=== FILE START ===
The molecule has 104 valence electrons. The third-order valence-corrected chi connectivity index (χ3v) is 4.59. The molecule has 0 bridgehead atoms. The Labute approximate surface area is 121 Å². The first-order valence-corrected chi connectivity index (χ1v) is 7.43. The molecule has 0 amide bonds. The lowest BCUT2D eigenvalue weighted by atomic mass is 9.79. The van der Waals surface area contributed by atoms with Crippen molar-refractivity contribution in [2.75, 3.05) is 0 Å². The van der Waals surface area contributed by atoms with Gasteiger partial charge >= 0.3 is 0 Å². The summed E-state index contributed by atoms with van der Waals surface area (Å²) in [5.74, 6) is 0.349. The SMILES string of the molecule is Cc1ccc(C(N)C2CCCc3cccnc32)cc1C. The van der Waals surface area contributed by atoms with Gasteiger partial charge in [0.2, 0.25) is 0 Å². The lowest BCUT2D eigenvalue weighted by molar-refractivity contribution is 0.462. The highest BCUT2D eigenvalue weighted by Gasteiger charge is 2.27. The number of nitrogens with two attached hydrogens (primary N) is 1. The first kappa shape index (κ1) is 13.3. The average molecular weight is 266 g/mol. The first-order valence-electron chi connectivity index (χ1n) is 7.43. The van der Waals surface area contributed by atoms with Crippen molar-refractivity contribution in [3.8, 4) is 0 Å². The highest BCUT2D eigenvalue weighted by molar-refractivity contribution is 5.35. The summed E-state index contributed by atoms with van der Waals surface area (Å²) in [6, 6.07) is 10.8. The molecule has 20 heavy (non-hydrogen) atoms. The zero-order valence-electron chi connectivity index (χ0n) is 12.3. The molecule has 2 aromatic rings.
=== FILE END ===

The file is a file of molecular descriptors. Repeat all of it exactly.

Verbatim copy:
The molecule has 104 valence electrons. The third-order valence-corrected chi connectivity index (χ3v) is 4.59. The molecule has 0 bridgehead atoms. The Labute approximate surface area is 121 Å². The first-order valence-corrected chi connectivity index (χ1v) is 7.43. The molecule has 0 amide bonds. The lowest BCUT2D eigenvalue weighted by atomic mass is 9.79. The van der Waals surface area contributed by atoms with Crippen molar-refractivity contribution in [2.75, 3.05) is 0 Å². The van der Waals surface area contributed by atoms with Gasteiger partial charge >= 0.3 is 0 Å². The summed E-state index contributed by atoms with van der Waals surface area (Å²) in [5.74, 6) is 0.349. The SMILES string of the molecule is Cc1ccc(C(N)C2CCCc3cccnc32)cc1C. The van der Waals surface area contributed by atoms with Gasteiger partial charge in [0.2, 0.25) is 0 Å². The lowest BCUT2D eigenvalue weighted by molar-refractivity contribution is 0.462. The highest BCUT2D eigenvalue weighted by Gasteiger charge is 2.27. The number of nitrogens with two attached hydrogens (primary N) is 1. The first kappa shape index (κ1) is 13.3. The average molecular weight is 266 g/mol. The first-order valence-electron chi connectivity index (χ1n) is 7.43. The van der Waals surface area contributed by atoms with Crippen molar-refractivity contribution in [3.8, 4) is 0 Å². The highest BCUT2D eigenvalue weighted by molar-refractivity contribution is 5.35. The summed E-state index contributed by atoms with van der Waals surface area (Å²) in [6, 6.07) is 10.8. The molecule has 20 heavy (non-hydrogen) atoms. The zero-order valence-electron chi connectivity index (χ0n) is 12.3. The molecule has 2 aromatic rings.